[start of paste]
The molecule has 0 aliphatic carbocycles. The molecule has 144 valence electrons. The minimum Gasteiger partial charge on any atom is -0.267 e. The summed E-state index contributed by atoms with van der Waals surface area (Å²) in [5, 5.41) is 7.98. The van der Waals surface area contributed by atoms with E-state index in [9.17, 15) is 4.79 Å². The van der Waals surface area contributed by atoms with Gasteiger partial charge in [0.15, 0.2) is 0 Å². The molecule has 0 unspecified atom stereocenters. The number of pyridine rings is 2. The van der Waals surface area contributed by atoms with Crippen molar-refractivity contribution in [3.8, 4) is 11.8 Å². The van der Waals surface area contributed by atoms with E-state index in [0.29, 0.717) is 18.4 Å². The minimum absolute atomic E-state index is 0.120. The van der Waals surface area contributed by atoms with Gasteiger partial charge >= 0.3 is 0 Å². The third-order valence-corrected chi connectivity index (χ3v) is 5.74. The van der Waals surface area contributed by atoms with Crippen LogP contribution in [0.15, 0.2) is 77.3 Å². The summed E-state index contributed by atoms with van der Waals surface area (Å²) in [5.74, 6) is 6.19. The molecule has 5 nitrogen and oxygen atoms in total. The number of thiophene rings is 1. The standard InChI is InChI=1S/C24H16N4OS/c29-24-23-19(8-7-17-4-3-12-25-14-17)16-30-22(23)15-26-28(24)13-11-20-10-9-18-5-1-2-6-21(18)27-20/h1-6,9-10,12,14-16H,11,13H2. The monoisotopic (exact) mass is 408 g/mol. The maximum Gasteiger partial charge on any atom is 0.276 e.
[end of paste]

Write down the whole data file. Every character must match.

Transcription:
The molecule has 0 aliphatic carbocycles. The molecule has 144 valence electrons. The minimum Gasteiger partial charge on any atom is -0.267 e. The summed E-state index contributed by atoms with van der Waals surface area (Å²) in [5, 5.41) is 7.98. The van der Waals surface area contributed by atoms with E-state index in [9.17, 15) is 4.79 Å². The van der Waals surface area contributed by atoms with Gasteiger partial charge in [0.15, 0.2) is 0 Å². The molecule has 0 unspecified atom stereocenters. The number of pyridine rings is 2. The van der Waals surface area contributed by atoms with Crippen molar-refractivity contribution in [3.8, 4) is 11.8 Å². The van der Waals surface area contributed by atoms with E-state index in [0.29, 0.717) is 18.4 Å². The minimum absolute atomic E-state index is 0.120. The van der Waals surface area contributed by atoms with Gasteiger partial charge >= 0.3 is 0 Å². The third-order valence-corrected chi connectivity index (χ3v) is 5.74. The van der Waals surface area contributed by atoms with Crippen LogP contribution in [0.15, 0.2) is 77.3 Å². The summed E-state index contributed by atoms with van der Waals surface area (Å²) in [5.74, 6) is 6.19. The molecule has 5 nitrogen and oxygen atoms in total. The number of thiophene rings is 1. The standard InChI is InChI=1S/C24H16N4OS/c29-24-23-19(8-7-17-4-3-12-25-14-17)16-30-22(23)15-26-28(24)13-11-20-10-9-18-5-1-2-6-21(18)27-20/h1-6,9-10,12,14-16H,11,13H2. The monoisotopic (exact) mass is 408 g/mol. The maximum Gasteiger partial charge on any atom is 0.276 e.